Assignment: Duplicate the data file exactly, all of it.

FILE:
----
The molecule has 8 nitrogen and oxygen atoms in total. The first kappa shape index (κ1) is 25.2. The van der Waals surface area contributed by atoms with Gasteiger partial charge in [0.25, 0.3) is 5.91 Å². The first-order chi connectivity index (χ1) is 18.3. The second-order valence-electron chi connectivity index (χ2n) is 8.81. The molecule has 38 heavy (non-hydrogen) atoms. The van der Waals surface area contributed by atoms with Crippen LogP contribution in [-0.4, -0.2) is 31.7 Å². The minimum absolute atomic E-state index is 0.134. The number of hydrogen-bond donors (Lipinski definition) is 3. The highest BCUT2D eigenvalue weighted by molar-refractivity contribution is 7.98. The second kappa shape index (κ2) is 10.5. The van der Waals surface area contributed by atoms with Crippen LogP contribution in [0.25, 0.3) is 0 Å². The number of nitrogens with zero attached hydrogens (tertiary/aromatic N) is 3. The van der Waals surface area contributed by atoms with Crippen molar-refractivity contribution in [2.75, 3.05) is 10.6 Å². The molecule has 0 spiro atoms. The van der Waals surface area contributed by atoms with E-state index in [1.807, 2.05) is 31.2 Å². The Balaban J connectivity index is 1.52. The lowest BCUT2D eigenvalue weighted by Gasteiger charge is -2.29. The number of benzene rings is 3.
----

The molecule has 8 nitrogen and oxygen atoms in total. The first kappa shape index (κ1) is 25.2. The van der Waals surface area contributed by atoms with Gasteiger partial charge in [0.25, 0.3) is 5.91 Å². The first-order chi connectivity index (χ1) is 18.3. The second-order valence-electron chi connectivity index (χ2n) is 8.81. The molecule has 38 heavy (non-hydrogen) atoms. The van der Waals surface area contributed by atoms with Crippen LogP contribution in [-0.4, -0.2) is 31.7 Å². The minimum absolute atomic E-state index is 0.134. The number of hydrogen-bond donors (Lipinski definition) is 3. The highest BCUT2D eigenvalue weighted by molar-refractivity contribution is 7.98. The second kappa shape index (κ2) is 10.5. The van der Waals surface area contributed by atoms with Crippen LogP contribution in [0.25, 0.3) is 0 Å². The number of nitrogens with zero attached hydrogens (tertiary/aromatic N) is 3. The van der Waals surface area contributed by atoms with Crippen molar-refractivity contribution in [2.75, 3.05) is 10.6 Å². The molecule has 0 spiro atoms. The van der Waals surface area contributed by atoms with E-state index in [1.807, 2.05) is 31.2 Å². The Balaban J connectivity index is 1.52. The lowest BCUT2D eigenvalue weighted by Gasteiger charge is -2.29. The number of benzene rings is 3.